Problems with predictors Feb 20 2019



To Do:

There will be 8 homeworks total, recall your lowest score is dropped.


Problems with predictors (Faraway 7)

Seat position in cars

data(seatpos, package = "faraway")

Car drivers like to adjust the seat position for their own comfort. Car designers would find it helpful to know where different drivers will position the seat depending on their size and age. Researchers at the HuMoSim laboratory at the University of Michigan collected data on 38 drivers.

The dataset contains the following variables:

ggplot(seatpos, aes(Ht, hipcenter)) +

lmod <- lm(hipcenter ~ ., data = seatpos)
##               Estimate Std. Error t value Pr(>|t|)
## (Intercept) 436.432128 166.571619  2.6201  0.01384
## Age           0.775716   0.570329  1.3601  0.18427
## Weight        0.026313   0.330970  0.0795  0.93718
## HtShoes      -2.692408   9.753035 -0.2761  0.78446
## Ht            0.601345  10.129874  0.0594  0.95307
## Seated        0.533752   3.761894  0.1419  0.88815
## Arm          -1.328069   3.900197 -0.3405  0.73592
## Thigh        -1.143119   2.660024 -0.4297  0.67056
## Leg          -6.439046   4.713860 -1.3660  0.18245
## n = 38, p = 9, Residual SE = 37.72029, R-Squared = 0.69

Variance inflation factors

Let \(R_i^2\) be the \(R^2\) from the regression of the \(i\)th explanatory variable on all the other explanatory variables. That is, the proportion of the variation in the \(i\)th explanatory variable that is explained by the other explanatory variables.

If the \(i\)th variable was orthogonal to the other variables, \(R_i^2=0\).

If the \(i\)th variable was a linear combination of the other variables, \(R_i^2=1\).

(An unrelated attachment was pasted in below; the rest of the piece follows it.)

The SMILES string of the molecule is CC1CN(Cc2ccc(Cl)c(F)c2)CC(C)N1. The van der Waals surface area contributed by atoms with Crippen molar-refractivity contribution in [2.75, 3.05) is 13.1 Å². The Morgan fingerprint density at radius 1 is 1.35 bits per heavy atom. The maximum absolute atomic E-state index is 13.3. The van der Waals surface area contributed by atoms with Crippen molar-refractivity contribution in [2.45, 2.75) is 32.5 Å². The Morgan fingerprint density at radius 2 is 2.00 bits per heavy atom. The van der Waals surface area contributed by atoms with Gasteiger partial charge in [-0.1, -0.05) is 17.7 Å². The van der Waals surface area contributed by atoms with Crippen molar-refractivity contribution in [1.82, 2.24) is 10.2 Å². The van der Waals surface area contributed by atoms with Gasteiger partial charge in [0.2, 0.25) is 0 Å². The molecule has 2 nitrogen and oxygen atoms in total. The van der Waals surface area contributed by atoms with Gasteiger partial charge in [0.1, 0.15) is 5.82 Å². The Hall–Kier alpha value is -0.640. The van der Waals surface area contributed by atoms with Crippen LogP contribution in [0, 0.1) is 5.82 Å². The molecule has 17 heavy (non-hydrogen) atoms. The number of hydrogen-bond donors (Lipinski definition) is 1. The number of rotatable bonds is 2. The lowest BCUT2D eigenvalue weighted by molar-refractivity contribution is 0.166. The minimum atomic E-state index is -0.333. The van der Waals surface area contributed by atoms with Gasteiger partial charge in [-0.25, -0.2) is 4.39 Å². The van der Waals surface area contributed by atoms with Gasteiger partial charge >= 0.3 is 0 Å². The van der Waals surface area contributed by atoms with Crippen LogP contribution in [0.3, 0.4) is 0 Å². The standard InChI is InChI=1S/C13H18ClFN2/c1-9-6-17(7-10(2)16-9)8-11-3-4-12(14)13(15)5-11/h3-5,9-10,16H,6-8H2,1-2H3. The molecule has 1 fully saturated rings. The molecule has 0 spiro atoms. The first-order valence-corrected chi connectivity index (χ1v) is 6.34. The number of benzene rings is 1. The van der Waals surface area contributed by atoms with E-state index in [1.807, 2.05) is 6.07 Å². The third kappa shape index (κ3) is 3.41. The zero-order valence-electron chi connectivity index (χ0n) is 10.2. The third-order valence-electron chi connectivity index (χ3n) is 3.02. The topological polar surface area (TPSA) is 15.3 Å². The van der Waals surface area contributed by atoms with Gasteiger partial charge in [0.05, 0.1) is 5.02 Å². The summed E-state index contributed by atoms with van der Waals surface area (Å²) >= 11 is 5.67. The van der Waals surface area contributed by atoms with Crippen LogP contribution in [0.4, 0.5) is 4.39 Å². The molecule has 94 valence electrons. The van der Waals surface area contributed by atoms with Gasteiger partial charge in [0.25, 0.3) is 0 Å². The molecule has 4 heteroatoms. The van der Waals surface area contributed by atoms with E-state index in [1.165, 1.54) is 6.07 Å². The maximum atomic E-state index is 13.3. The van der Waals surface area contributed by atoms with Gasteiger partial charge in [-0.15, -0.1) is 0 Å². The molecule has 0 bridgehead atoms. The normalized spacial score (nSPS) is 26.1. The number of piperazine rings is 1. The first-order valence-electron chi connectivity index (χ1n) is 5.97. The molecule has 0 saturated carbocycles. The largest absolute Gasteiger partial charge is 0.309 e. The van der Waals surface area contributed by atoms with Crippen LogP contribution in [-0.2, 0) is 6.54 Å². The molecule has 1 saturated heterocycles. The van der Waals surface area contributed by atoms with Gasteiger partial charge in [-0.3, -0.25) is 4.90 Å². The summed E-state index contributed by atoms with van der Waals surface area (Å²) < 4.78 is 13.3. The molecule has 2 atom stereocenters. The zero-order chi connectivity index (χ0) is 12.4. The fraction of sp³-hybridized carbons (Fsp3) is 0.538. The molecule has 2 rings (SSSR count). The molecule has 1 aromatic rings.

\[ \Var{\hat{\beta_j}} = \sigma^2 \left(\frac{1}{1-R_j^2}\right) \frac{1}{\sum_i (x_{ij} - \bar{x}_j)^2} \] where \(\left(\tfrac{1}{1-R_j^2}\right)\) is known as the variance inflation factor.

This is not a violation of the assumptions

Detecting multicollinearity

In the seat example: large model \(R^2\) but nothing is individually significant. Large standard errors on terms that should be highly significant.

  1. Look at the correlation matrix of the explanatory variables. But, this will only identify pairs of explanatories that are correlated (not complicated relationships)
  2. Regress \(X_i\) on other variables and look for high \(R^2\), equivalently directly find variance inflation factors.
  3. Look at the eigenvalues of \(X^TX\) and look for condition numbers \[ \kappa = \sqrt{\frac{\lambda_1}{\lambda_p}} > 30 \]


Go through example in R

What to do about multicollinearity?

Errors in variables

We assumed fixed \(X\).

You can also use least squares if \(X\) is random before you observe it, and you want to do inference conditional on the observed \(X\).

If, \(X\) is measured with error, i.e. \[ \begin{aligned} X = X_a + \delta \\ Y = X_a\beta + \epsilon \end{aligned} \] then the least squares estimates will be biased (usually towards zero if \(X_a\) and \(\delta\) are unrelated).

There are “errors in variables” estimation techniques.

Linear transformations of predictors

Transformations of the form \[ X_j \rightarrow \frac{X_j - a}{b} \] do not change the fit of the regression model, only the interpretation of the parameters.

One useful one is to standardise all the explanatory variables \[ X_j \rightarrow \frac{X_j - \bar{X_j}}{s_{X_j}} \] which puts all the parameters on the same scale: “…a change in \(X_j\) of one standard deviation is associated with a change in response of \(\beta_j\)…”

Also, can be useful to re-express a predictor in more reasonable units. For example, expressing income in $1000s rather than $1s.